Can You Hear Me Now?
We’re all used to seeing the Wi-Fi signal status bars on our mobile phones to the left of our carrier names. The shaded five dots or ascending blocks are what we look for just after the person we’re talking to breaks up and we move closer to the window asking, “Can you hear me now?” We’ve all experienced a dead zone and gone looking for a better signal. Some of us have even tried putting our phones in an empty glass to improve reception, but I digress.
Those status bars are simply a visualization of the Received Signal Strength Indicator (RSSI), a measurement of the power present in a received radio signal, often displayed in decibel-milliwatts (dBm). These values are on a logarithmic scale, from zero (an excellent RSSI value) to -100 (barely detectable). Because signal strength can vary greatly and impact functionality in wireless sensor networking, many devices – including Buddy Ohm’s installer application – often make the measure available to users in an easy-to-read icon based on dBm levels.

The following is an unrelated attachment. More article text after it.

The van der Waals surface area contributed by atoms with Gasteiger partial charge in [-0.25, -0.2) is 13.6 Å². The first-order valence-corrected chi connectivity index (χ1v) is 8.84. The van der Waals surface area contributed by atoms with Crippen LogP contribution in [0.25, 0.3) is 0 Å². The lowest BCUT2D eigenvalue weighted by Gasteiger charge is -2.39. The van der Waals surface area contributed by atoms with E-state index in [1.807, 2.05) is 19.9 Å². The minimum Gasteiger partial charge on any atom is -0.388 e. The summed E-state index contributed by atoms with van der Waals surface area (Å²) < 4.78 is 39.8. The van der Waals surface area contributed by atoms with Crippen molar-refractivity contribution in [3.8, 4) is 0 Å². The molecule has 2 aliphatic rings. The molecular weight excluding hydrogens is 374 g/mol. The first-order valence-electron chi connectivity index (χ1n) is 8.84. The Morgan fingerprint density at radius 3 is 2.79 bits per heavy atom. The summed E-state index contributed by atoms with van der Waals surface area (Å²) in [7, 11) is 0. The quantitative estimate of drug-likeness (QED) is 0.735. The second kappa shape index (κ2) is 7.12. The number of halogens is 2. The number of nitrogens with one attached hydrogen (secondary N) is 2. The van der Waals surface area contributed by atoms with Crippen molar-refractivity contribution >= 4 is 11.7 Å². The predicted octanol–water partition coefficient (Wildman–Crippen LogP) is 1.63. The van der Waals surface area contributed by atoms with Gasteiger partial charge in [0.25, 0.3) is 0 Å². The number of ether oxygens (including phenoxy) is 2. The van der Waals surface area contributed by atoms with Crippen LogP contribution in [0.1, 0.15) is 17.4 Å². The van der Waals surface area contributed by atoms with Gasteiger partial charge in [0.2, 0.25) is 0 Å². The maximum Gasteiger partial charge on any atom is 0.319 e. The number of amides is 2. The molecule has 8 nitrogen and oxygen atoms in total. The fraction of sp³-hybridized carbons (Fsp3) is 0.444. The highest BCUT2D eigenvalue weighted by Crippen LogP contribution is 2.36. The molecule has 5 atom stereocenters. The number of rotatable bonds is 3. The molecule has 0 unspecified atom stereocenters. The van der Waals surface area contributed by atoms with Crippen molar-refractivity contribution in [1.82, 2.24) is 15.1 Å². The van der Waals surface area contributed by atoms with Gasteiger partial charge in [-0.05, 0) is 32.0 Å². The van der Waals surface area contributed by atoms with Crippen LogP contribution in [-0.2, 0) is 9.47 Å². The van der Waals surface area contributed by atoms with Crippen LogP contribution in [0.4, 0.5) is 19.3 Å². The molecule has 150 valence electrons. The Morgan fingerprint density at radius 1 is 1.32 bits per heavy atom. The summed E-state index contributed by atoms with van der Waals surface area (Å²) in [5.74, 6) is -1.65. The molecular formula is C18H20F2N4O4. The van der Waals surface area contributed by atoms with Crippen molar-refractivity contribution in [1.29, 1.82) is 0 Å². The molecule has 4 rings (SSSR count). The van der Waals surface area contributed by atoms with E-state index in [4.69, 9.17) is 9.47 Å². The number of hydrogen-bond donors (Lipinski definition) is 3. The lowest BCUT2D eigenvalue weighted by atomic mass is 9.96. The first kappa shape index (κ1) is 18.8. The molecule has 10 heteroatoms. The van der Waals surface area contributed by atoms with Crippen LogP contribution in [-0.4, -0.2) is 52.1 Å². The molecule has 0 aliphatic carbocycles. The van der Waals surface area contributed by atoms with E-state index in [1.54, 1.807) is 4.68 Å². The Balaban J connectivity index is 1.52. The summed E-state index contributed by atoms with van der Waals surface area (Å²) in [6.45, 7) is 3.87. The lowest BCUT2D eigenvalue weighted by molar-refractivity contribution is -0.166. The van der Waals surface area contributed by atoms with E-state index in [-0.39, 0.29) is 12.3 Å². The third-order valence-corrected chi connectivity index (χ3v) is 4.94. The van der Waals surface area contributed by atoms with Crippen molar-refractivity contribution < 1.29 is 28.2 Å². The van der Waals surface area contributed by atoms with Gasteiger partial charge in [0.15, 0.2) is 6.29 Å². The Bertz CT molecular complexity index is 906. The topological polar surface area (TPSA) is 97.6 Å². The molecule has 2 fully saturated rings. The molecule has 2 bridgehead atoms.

Additionally, at Buddy, we color-code the icons to give at-a-glance actionable guidance when installing. Our red-yellow-green colors tell installers whether or not they should reposition devices for more reliable connectivity, without having to remember which logarithmic RSSI values mean what. We’ll also adjust the mapping of RSSI values to actionable colors as we get feedback on their accuracy, and will deliver these mappings automatically in subsequent app updates.
So when you’re setting up your new Buddy Ohm and related monitoring devices (Links, Senses) in your building, you can easily compare the RSSI levels to find the most optimal placement for the best possible conditions for radio wave propagation between the Ohm and other Buddy monitoring devices. Buddy’s visual signal status indicators provide the path for you to confidently install your devices. No empty glass necessary.